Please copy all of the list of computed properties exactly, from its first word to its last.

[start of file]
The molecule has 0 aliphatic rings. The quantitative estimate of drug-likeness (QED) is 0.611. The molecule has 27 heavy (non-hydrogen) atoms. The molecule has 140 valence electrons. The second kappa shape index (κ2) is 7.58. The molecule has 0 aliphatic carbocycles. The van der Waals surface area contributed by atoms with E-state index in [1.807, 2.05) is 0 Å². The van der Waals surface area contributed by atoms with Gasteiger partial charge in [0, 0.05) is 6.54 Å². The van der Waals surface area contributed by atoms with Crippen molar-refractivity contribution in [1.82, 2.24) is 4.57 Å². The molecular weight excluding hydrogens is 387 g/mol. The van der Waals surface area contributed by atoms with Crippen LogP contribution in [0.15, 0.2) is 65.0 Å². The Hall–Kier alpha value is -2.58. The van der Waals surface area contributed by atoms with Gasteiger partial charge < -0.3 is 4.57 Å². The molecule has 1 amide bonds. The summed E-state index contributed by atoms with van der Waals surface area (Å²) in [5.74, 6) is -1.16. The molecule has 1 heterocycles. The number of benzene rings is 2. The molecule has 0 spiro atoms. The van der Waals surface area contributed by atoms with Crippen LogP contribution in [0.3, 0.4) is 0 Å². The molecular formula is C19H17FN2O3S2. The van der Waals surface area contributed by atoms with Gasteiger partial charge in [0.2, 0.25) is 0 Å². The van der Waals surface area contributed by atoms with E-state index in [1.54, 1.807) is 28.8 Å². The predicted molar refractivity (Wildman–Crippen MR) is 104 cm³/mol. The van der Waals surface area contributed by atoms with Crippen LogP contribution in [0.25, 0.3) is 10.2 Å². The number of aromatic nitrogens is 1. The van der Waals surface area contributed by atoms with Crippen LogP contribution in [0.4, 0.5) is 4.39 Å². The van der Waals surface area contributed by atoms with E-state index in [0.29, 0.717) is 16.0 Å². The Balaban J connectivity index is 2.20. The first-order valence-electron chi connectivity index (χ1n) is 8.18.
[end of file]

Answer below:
The molecule has 0 aliphatic rings. The quantitative estimate of drug-likeness (QED) is 0.611. The molecule has 27 heavy (non-hydrogen) atoms. The molecule has 140 valence electrons. The second kappa shape index (κ2) is 7.58. The molecule has 0 aliphatic carbocycles. The van der Waals surface area contributed by atoms with E-state index in [1.807, 2.05) is 0 Å². The van der Waals surface area contributed by atoms with Gasteiger partial charge in [0, 0.05) is 6.54 Å². The van der Waals surface area contributed by atoms with Crippen molar-refractivity contribution in [1.82, 2.24) is 4.57 Å². The molecular weight excluding hydrogens is 387 g/mol. The van der Waals surface area contributed by atoms with Crippen LogP contribution in [0.15, 0.2) is 65.0 Å². The Hall–Kier alpha value is -2.58. The van der Waals surface area contributed by atoms with Gasteiger partial charge < -0.3 is 4.57 Å². The molecule has 1 amide bonds. The summed E-state index contributed by atoms with van der Waals surface area (Å²) in [5.74, 6) is -1.16. The molecule has 1 heterocycles. The number of benzene rings is 2. The molecule has 0 spiro atoms. The van der Waals surface area contributed by atoms with Crippen LogP contribution in [0.3, 0.4) is 0 Å². The molecular formula is C19H17FN2O3S2. The van der Waals surface area contributed by atoms with Gasteiger partial charge in [0.2, 0.25) is 0 Å². The van der Waals surface area contributed by atoms with E-state index in [1.54, 1.807) is 28.8 Å². The predicted molar refractivity (Wildman–Crippen MR) is 104 cm³/mol. The van der Waals surface area contributed by atoms with Crippen LogP contribution in [0.25, 0.3) is 10.2 Å². The number of aromatic nitrogens is 1. The van der Waals surface area contributed by atoms with Crippen LogP contribution in [0.4, 0.5) is 4.39 Å². The van der Waals surface area contributed by atoms with E-state index in [0.29, 0.717) is 16.0 Å². The Balaban J connectivity index is 2.20. The first-order valence-electron chi connectivity index (χ1n) is 8.18.